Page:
Pet Insurance A Waste Of Time

According to​ a​ survey published by Mintel,​ one in​ three pets needs an​ unexpected visit to​ the​ vet each year. This means that you​ are more likely to​ claim on​ your pet insurance than on​ a​ home & contents policy or​ even your car insurance.

The word “unexpected” is​ important here. if​ you​ are looking for pet insurance to​ provide cover for routine treatments such as​ vaccinations or​ worming,​ forget it​ – policies that do that are as​ rare as​ hens' teeth! And you​ won't find cover for elective treatments,​ such as​ neutering,​ either. This means that the​ most common reasons for visiting the​ vet are uninsurable.

But don't forget it's those unexpected visits that tend to​ be the​ expensive ones! Developments in​ animal care mean that more conditions can be effectively treated and costs of​ emergency care can be horrendous. a​ cat that argues with a​ car could cost £700,​ even more,​ to​ treat. After all,​ a​ series of​ X-rays could cost £400 and a​ MRI scan will put you​ back £1,​000. if​ Buster the​ Bulldog tore a​ ligament that too can be treated – but the​ cost? Don't expect change from £1,​500! This is​ serious money!

Having appreciated that most reasons for a​ visit to​ the​ vet are uninsurable,​ what do we get for our money?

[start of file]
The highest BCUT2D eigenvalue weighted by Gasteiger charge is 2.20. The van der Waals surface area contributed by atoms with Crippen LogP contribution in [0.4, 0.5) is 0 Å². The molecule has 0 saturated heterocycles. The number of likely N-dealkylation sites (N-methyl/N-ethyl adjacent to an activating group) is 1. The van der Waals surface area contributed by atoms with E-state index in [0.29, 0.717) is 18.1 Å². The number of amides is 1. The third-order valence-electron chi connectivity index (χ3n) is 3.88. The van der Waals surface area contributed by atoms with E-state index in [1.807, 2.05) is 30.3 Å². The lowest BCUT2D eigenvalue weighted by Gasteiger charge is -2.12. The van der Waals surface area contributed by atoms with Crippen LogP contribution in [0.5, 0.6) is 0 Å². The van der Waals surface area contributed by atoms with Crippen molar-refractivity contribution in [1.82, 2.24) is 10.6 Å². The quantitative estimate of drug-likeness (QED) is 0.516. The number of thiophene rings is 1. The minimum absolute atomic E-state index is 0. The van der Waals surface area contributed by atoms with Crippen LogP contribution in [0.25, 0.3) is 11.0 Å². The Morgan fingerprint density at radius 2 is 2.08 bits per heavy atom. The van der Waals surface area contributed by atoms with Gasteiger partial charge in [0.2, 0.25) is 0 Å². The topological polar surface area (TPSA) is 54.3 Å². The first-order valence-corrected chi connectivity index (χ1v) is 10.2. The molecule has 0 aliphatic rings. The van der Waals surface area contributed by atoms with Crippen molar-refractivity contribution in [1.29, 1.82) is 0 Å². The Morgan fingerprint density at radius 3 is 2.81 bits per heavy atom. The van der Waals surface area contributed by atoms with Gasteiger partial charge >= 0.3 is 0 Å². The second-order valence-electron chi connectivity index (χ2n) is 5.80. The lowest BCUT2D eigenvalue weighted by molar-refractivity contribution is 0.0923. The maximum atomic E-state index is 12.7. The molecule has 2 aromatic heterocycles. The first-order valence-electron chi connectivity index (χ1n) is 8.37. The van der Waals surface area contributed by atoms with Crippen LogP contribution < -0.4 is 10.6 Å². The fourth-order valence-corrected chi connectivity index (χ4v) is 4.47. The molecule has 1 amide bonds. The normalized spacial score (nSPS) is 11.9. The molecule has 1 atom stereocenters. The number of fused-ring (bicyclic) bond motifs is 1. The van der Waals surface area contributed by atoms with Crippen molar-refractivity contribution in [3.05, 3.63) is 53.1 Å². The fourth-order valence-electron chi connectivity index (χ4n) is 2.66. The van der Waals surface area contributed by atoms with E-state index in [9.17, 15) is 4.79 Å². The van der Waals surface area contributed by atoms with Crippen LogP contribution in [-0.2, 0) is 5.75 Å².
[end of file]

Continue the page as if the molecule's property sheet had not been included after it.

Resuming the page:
Well,​ insurance plans largely fall into three types. the​ first restricts the​ value of​ the​ claim for each condition or​ event; the​ second limits the​ total annual payout and the​ third and cheapest option,​ limits the​ payout per condition and ceases cover after 12 months of​ treatment. Most will make a​ payout if​ you​ pet dies. And with all policies you​ will have to​ pay an​ excess on​ any claim,​ usually between £50 and £100.

And the​ cost? That depends on​ which type of​ policy you​ want,​ the​ excess you​ want to​ pay,​ the​ sort of​ pet you​ have,​ its breed,​ its age and even your post-code (vets charge more in​ Chelsea). But as​ a​ guide,​ an​ industry estimate suggests costs between £30 and £200 per year for a​ cat and between £50 to​ £500 for Buster.

The best advice is​ start the​ insurance when your pet is​ young. Most pets can be insured after they're 8 weeks old and you​ can then maintain the​ insurance over the​ course of​ its life. if​ your pet is​ in​ it's middle age when you​ want to​ start the​ insurance,​ say eight or​ nine for a​ dog,​ then it​ may be difficult to​ get worthwhile cover. This is​ because treatments for existing health conditions will be excluded from the​ cover and in​ any case,​ a​ new policy at​ that age gets expensive.

So how can you​ lower the​ premiums? Sometime insurers will give you​ a​ discount if​ you​ pet has been identity chipped and quantity discounts do prevail! Discounts are widely available for your second and subsequent insured pet.

Then there's always the​ Internet. the​ Internet is​ taking an​ increasing share of​ the​ insurance market and no wonder – its simple,​ quick and easy. What's more it's probably the​ cheapest avenue for all your insurance whether it​ be for your home,​ your car or​ pet.

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